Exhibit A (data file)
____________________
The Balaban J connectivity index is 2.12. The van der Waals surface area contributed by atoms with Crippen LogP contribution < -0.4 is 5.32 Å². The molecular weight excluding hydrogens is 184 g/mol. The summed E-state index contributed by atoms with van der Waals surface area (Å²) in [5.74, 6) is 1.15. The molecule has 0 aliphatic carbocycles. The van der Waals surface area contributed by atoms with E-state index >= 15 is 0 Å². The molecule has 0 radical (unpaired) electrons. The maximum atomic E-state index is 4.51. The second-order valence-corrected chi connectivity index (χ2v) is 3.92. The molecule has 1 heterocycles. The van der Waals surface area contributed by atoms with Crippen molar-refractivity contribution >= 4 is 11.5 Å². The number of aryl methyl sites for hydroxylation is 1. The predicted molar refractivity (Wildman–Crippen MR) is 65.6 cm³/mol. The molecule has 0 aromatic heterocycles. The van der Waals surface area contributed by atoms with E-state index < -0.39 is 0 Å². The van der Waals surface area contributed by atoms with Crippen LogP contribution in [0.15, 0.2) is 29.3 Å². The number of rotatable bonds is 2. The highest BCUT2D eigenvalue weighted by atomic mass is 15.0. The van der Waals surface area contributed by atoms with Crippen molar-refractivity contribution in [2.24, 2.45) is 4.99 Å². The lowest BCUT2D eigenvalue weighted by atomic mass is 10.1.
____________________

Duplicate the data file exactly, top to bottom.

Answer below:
The Balaban J connectivity index is 2.12. The van der Waals surface area contributed by atoms with Crippen LogP contribution < -0.4 is 5.32 Å². The molecular weight excluding hydrogens is 184 g/mol. The summed E-state index contributed by atoms with van der Waals surface area (Å²) in [5.74, 6) is 1.15. The molecule has 0 aliphatic carbocycles. The van der Waals surface area contributed by atoms with E-state index >= 15 is 0 Å². The molecule has 0 radical (unpaired) electrons. The maximum atomic E-state index is 4.51. The second-order valence-corrected chi connectivity index (χ2v) is 3.92. The molecule has 1 heterocycles. The van der Waals surface area contributed by atoms with Crippen molar-refractivity contribution >= 4 is 11.5 Å². The number of aryl methyl sites for hydroxylation is 1. The predicted molar refractivity (Wildman–Crippen MR) is 65.6 cm³/mol. The molecule has 0 aromatic heterocycles. The van der Waals surface area contributed by atoms with E-state index < -0.39 is 0 Å². The van der Waals surface area contributed by atoms with Crippen LogP contribution in [0.15, 0.2) is 29.3 Å². The number of rotatable bonds is 2. The highest BCUT2D eigenvalue weighted by atomic mass is 15.0. The van der Waals surface area contributed by atoms with Crippen molar-refractivity contribution in [2.24, 2.45) is 4.99 Å². The lowest BCUT2D eigenvalue weighted by atomic mass is 10.1.